Occurrence and distribution of extended spectrum β-lactamase and AmpC-β-lactamase-producing Enterobacteriaceae and methicillin resistant Staphylococcus aureus in companion animals in New Zealand : a thesis presented in partial fulfilment of the requirements for the degree of Doctor of Philosophy in Microbiology, Institute of Veterinary, Animal and Biomedical Sciences, Massey University, Palmerston North, New Zealand
The increasing incidence of infections with extended spectrum-lactamase
(ESBL)- and AmpC-producing Enterobacteriaceae, and methicillin-resistant
Staphylococcus aureus (MRSA) in humans in the last decade is a matter of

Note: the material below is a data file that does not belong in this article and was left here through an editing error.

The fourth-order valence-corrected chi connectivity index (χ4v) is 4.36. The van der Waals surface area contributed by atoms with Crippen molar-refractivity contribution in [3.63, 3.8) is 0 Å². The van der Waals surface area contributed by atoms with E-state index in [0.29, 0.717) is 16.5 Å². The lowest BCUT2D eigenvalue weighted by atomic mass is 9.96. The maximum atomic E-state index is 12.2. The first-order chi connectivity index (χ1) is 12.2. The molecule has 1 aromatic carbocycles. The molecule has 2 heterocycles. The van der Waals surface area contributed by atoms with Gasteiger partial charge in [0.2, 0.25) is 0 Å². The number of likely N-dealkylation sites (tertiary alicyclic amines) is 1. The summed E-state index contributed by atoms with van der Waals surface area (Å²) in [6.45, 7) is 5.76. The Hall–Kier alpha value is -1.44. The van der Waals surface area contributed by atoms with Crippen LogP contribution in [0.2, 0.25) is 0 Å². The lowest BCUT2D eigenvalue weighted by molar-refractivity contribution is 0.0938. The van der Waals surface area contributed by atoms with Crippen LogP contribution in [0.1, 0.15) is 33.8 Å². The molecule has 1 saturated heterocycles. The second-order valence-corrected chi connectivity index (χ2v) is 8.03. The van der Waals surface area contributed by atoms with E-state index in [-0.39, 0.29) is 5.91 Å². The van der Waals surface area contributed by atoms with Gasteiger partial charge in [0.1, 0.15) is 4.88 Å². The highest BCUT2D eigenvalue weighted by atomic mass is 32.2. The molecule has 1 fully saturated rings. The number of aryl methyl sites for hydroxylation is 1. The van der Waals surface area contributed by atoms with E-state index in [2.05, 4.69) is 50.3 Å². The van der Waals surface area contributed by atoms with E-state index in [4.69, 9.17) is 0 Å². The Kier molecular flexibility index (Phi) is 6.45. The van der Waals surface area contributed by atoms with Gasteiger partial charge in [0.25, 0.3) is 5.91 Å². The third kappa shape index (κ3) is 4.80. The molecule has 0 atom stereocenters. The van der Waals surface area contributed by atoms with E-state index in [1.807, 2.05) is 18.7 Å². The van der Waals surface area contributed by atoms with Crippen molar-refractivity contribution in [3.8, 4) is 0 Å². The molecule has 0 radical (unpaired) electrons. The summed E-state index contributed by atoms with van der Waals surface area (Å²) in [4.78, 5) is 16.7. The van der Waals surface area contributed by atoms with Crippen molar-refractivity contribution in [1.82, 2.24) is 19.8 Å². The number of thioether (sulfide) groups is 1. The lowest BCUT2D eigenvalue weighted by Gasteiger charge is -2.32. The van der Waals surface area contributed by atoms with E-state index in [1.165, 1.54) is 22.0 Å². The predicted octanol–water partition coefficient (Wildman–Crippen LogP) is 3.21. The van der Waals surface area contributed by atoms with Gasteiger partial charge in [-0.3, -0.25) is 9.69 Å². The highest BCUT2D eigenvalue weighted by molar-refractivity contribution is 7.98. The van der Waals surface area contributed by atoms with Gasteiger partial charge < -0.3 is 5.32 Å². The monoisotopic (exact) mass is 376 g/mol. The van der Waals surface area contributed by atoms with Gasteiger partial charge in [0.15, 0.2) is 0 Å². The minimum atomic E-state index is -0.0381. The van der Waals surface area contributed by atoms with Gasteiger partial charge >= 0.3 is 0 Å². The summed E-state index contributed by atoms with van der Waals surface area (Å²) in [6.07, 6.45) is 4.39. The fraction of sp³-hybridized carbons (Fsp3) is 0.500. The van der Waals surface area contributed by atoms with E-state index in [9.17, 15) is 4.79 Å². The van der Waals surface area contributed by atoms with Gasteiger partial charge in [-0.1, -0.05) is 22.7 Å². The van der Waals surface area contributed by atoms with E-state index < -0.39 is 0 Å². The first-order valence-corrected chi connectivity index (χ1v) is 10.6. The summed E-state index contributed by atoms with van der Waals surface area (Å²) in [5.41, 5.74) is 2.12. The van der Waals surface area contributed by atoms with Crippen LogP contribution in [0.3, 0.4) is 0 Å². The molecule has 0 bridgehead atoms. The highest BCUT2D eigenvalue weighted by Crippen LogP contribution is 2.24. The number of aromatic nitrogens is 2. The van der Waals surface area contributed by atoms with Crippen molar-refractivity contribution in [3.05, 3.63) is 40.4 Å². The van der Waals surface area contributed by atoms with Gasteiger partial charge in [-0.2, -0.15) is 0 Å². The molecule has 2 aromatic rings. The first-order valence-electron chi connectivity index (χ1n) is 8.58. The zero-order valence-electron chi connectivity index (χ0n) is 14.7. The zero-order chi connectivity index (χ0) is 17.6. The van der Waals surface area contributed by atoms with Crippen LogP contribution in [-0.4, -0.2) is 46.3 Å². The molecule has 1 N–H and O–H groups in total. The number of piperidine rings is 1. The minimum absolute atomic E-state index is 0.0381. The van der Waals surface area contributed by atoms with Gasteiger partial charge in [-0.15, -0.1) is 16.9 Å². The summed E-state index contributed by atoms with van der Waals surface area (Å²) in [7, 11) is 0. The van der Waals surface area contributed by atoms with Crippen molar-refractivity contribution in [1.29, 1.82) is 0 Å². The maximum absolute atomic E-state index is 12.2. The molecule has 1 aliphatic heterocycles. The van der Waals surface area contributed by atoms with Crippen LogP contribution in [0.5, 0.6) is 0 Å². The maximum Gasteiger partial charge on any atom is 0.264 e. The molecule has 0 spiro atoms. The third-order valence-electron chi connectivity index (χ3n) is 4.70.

concern. There is a paucity of data on the incidence of infections with these
bacteria in animals, partly because veterinary diagnostic laboratories do not
routinely test for these organisms in clinical specimens. The carriage rate of
these bacteria by companion animals is also unknown.
This PhD project aimed to investigate the occurrence of ESBL/AmpCproducing
Enterobacteriaceae and MRSA in clinical specimens from animals
in New Zealand, and examine the carriage of multidrug-resistant (MDR),
ESBL/AmpC-E. coli, and MRSA in cats and dogs in Auckland.
The results of this project indicate that ESBL/AmpC-producing E. coli and
MRSA cause clinical infections in companion animals in New Zealand. The
circulation of these bacteria is likely to be posing therapeutic challenges to
unaware veterinarians. The bacteria causing infections or carried by
companion animals are genetically similar to those found in humans in New
Zealand, raising public health concerns about the role of carrier animals as
potential sources of zoonotic infections.